“The first time, in Cork, didn’t quite work out,” says O’Flaherty. “At that time, many of the songs did not have fixed structures, and the playing and ‘singing’ left a lot to be desired.

"Then, after a lot of rehearsal and work on the songs, we had another shot at Marcus Studios. The record company were keen for us to capture the ferocity and absurdity of the live shows.

We failed in this — in terms of the ferocity, at least — but something else came out of it, which people seemed to like.

Making the Record

“We recorded Casual Sex in the summer of 1992,” recalls McCarthy. “It was a great time to be in the band.

"We were riding the crest of a wave thanks to the success of the two singles released earlier in the year: ‘Where’s Me Jumper?’ and ‘Stupid Kid’. The band had tightened up considerably thanks to six months of touring between January and June which saw us do more shows than all the previous years combined.

So we were battle-hardened and we had the perfect producer in Steve Lovell who really helped us find our sound.

“We were really inexperienced in the studio but he really knew how to get the best out of us. We were all staying in rooms above the studio and it was really exciting to be in London over an extended period of time. It was the longest any of us had been away from Cork.”

O’Flaherty agrees that Lovell was the perfect producer for the band. “He was open to all our naïve experimentalism,” says O’Flaherty. “But also willing to pull the plug on our excesses. He also did a mean falsetto backing vocal which really appealed to me.”

Lovell told the

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“They were also up for learning and okay to go through the process often required in the studio of going over and over sections until it felt right.”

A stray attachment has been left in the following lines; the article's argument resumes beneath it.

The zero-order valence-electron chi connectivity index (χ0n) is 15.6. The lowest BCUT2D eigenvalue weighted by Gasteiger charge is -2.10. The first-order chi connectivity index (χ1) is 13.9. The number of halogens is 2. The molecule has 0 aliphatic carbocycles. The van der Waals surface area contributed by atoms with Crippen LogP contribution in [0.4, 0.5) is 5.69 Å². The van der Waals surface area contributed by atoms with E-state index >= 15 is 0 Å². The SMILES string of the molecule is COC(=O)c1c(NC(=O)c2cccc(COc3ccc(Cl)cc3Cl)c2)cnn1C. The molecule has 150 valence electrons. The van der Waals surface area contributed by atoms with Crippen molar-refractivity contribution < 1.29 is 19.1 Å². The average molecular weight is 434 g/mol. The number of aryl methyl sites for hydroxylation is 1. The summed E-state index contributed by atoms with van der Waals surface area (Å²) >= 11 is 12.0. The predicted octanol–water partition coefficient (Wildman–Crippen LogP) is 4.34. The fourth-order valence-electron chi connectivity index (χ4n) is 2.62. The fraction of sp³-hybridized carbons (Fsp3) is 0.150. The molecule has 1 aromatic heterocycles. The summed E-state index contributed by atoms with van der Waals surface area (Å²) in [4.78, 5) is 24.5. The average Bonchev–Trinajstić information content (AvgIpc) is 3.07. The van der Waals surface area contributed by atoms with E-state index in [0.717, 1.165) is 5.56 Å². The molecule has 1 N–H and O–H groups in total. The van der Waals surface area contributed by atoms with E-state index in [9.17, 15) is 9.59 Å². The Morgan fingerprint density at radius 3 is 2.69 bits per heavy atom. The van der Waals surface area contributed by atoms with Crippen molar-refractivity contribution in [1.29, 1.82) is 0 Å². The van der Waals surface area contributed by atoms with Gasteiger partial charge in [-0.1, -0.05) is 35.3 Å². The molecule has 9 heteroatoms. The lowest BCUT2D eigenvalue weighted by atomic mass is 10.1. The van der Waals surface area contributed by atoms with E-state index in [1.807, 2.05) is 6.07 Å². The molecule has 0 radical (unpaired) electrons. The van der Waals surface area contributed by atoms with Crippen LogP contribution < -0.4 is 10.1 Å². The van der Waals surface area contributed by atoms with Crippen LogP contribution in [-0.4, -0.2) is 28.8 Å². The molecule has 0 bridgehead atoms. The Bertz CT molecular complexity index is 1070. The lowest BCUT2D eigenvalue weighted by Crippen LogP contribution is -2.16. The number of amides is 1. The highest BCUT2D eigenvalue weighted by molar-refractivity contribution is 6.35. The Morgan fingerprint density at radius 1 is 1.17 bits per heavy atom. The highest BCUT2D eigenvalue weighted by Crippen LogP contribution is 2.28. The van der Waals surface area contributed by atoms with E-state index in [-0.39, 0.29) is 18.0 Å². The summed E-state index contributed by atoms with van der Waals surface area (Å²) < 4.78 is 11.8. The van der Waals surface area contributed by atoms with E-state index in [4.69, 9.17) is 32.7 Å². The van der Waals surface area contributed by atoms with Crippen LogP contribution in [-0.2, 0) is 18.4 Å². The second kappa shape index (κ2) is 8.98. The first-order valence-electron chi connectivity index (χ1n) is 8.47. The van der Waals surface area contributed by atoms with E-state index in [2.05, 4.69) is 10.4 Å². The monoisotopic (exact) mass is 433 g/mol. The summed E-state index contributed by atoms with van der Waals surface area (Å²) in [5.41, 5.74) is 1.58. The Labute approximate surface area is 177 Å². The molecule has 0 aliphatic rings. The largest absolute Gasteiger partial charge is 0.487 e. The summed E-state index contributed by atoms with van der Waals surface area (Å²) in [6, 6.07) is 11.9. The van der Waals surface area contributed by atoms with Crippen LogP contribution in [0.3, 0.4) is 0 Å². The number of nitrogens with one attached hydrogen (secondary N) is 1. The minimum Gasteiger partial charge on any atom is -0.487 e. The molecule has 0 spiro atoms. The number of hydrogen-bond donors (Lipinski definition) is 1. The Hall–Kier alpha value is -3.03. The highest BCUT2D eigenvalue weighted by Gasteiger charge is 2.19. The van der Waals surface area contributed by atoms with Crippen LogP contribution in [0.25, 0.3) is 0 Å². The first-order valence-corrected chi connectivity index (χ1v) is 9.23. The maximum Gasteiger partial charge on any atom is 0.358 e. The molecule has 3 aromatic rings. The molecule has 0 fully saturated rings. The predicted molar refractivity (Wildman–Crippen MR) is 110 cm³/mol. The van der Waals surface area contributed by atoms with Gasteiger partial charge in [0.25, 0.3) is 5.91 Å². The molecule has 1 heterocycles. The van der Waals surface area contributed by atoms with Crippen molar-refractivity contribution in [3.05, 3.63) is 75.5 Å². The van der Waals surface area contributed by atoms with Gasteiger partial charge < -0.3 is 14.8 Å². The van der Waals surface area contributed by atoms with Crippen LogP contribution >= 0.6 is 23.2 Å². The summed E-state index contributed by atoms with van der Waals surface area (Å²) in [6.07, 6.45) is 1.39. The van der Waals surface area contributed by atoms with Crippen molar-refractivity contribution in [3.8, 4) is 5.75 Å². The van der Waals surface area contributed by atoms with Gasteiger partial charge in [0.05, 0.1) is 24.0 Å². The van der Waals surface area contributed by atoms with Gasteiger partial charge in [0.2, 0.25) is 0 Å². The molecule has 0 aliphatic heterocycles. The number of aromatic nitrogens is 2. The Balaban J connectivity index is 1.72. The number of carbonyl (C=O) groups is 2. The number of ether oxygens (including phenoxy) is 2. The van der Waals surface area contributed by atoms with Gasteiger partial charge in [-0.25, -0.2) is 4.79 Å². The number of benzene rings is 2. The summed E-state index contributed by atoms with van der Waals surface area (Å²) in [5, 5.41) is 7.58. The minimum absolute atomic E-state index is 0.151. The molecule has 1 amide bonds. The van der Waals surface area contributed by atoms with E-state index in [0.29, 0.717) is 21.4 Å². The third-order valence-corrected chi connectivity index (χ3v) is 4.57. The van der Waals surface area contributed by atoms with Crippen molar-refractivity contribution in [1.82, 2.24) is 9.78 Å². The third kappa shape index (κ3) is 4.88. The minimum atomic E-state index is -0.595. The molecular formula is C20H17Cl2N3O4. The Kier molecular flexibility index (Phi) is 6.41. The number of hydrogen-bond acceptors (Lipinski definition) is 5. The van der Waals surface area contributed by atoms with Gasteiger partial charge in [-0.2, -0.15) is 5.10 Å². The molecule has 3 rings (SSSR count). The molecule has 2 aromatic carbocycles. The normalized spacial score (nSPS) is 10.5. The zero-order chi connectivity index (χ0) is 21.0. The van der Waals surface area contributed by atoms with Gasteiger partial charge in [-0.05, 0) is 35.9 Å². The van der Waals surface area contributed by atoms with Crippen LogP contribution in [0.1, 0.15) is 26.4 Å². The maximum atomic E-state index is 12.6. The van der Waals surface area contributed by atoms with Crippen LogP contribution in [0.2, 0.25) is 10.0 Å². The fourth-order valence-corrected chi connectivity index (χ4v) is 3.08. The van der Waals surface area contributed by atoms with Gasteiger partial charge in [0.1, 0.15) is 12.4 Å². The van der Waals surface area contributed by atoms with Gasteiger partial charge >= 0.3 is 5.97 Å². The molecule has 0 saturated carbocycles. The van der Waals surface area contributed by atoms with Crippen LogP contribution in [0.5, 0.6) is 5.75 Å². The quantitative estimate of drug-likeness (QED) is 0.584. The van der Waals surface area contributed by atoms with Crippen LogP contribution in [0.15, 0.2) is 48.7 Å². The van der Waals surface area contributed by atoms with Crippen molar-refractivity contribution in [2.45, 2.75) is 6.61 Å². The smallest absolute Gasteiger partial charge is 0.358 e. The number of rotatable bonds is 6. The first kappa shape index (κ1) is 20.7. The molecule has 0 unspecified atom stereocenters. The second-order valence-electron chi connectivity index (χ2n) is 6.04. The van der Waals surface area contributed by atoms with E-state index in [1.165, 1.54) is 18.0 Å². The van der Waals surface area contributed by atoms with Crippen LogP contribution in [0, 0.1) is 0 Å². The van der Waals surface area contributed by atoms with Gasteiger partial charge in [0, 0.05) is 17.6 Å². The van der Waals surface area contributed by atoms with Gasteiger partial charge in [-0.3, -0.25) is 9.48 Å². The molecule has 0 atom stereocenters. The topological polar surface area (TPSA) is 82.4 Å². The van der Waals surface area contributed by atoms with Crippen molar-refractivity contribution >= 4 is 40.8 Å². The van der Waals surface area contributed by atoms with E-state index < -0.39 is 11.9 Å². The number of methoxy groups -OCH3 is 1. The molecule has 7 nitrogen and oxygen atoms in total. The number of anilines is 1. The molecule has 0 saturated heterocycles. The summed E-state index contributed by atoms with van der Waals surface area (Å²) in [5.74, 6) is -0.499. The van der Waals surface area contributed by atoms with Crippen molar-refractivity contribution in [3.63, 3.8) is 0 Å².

Beginning of the End

The Sultans cheeky chappie reputation by now preceded them. They’d enjoyed waging a one-way feud against the dog-on-a-string upstarts Levellers, decrying these hardcore socialists for flogging pricey t-shirts.

Casual Sex captured that aspect of the Sultans along with O’Flaherty’s red-eyed punk-persona which harked back to spiritual forbears The Cramps and the New York Dolls. Added to this was an eye for absurdity rooted in their upbringing in Cork.

Lovell felt that the novelty tag ultimately worked against the Sultans and got in their way of their being taken seriously. Certainly the backlash when it arrived later in 1993, led inevitably by the NME and Melody Maker, was ferocious.

“I didn’t produce ‘Where’s Me Jumper’ and thought it was a bit of a novelty record,” said Lovell. “It actually probably, along with their name, did as much damage as good because there other material wasn’t taken that seriously and a lot of it was great.”

Even second time around, in Fulham, Casual Sex did not come together easily. Every band had its differences. The Sultans were no different.

“We had – and have – some raging rows,” says O’Flaherty. “But, on the whole, we got on pretty well.

We had that gang mentality that many punk bands have, and this was galvanised by some of the negativity about us in the press.

Lasting Legacy

More than a quarter of a century on Casual Sex’s unhinged genius is beyond dispute and when the Irish Examiner began its roll-call for best ever Cork records, the album was naturally first in line for lionising.

For the Sultans, however, it is ancient history. They still occasionally play together — such as last year’s revived Féile festival in Tipperary — but only when the fancy takes.

“To be honest, I preferred the second album [1994’s Teenager Drug] myself, or some of it at least,” says O’Flaherty. “My

favourite song on the first record is ‘You Talk Too Much’.”

“I really like ‘Clitus Clarke’,” says McCarthy.

Shame we didn’t play that more often live — I’m delighted, though, that it made the record.

And, had they their time over again, is there anything they would do differently?

“Have a plan of some kind, or at least a dress policy,” says O’Flaherty.

We would also obviously have to behave much better than we did, since nowadays everything would be filmed!

    Sultans of Ping: Where are they now?
  • Dr Niall O’Flaherty, vocalist, is senior lecturer in the History of European Political Thought at King’s College London.
  • Morty McCarthy, drummer, is now based in Sweden, and has overseen merchandising sales for arena-fillers such as Oasis and Radiohead.
  • Pat O’Connell, guitarist, works in banking.
  • Alan McFeely, bass, works in film music in London.